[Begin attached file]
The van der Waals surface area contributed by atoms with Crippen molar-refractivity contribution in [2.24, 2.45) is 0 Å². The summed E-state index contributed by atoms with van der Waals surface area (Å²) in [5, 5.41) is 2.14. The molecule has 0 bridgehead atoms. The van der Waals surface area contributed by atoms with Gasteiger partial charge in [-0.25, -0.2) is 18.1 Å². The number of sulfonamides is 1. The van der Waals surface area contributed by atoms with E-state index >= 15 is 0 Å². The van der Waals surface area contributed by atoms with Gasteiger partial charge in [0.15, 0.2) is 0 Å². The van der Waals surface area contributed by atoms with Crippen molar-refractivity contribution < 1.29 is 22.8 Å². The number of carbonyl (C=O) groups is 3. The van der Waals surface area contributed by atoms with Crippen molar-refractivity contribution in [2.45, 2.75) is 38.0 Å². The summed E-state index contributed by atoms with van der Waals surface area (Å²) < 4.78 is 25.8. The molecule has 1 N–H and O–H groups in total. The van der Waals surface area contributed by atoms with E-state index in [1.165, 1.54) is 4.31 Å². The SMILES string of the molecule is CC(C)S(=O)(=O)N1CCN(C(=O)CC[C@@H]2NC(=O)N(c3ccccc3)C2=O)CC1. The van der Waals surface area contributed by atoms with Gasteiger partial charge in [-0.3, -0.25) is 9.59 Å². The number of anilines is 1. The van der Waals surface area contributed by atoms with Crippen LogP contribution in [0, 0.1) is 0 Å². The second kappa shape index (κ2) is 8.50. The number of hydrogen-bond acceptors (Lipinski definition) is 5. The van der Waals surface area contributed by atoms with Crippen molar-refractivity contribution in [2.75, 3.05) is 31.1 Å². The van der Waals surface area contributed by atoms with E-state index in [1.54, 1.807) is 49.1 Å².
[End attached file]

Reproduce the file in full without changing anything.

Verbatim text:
The van der Waals surface area contributed by atoms with Crippen molar-refractivity contribution in [2.24, 2.45) is 0 Å². The summed E-state index contributed by atoms with van der Waals surface area (Å²) in [5, 5.41) is 2.14. The molecule has 0 bridgehead atoms. The van der Waals surface area contributed by atoms with Gasteiger partial charge in [-0.25, -0.2) is 18.1 Å². The number of sulfonamides is 1. The van der Waals surface area contributed by atoms with E-state index >= 15 is 0 Å². The van der Waals surface area contributed by atoms with Gasteiger partial charge in [0.15, 0.2) is 0 Å². The van der Waals surface area contributed by atoms with Crippen molar-refractivity contribution < 1.29 is 22.8 Å². The number of carbonyl (C=O) groups is 3. The van der Waals surface area contributed by atoms with Crippen molar-refractivity contribution in [2.45, 2.75) is 38.0 Å². The summed E-state index contributed by atoms with van der Waals surface area (Å²) < 4.78 is 25.8. The molecule has 1 N–H and O–H groups in total. The van der Waals surface area contributed by atoms with E-state index in [1.165, 1.54) is 4.31 Å². The SMILES string of the molecule is CC(C)S(=O)(=O)N1CCN(C(=O)CC[C@@H]2NC(=O)N(c3ccccc3)C2=O)CC1. The van der Waals surface area contributed by atoms with Gasteiger partial charge in [-0.3, -0.25) is 9.59 Å². The number of anilines is 1. The van der Waals surface area contributed by atoms with Crippen LogP contribution in [0, 0.1) is 0 Å². The second kappa shape index (κ2) is 8.50. The number of hydrogen-bond acceptors (Lipinski definition) is 5. The van der Waals surface area contributed by atoms with Crippen molar-refractivity contribution in [2.75, 3.05) is 31.1 Å². The van der Waals surface area contributed by atoms with E-state index in [1.54, 1.807) is 49.1 Å².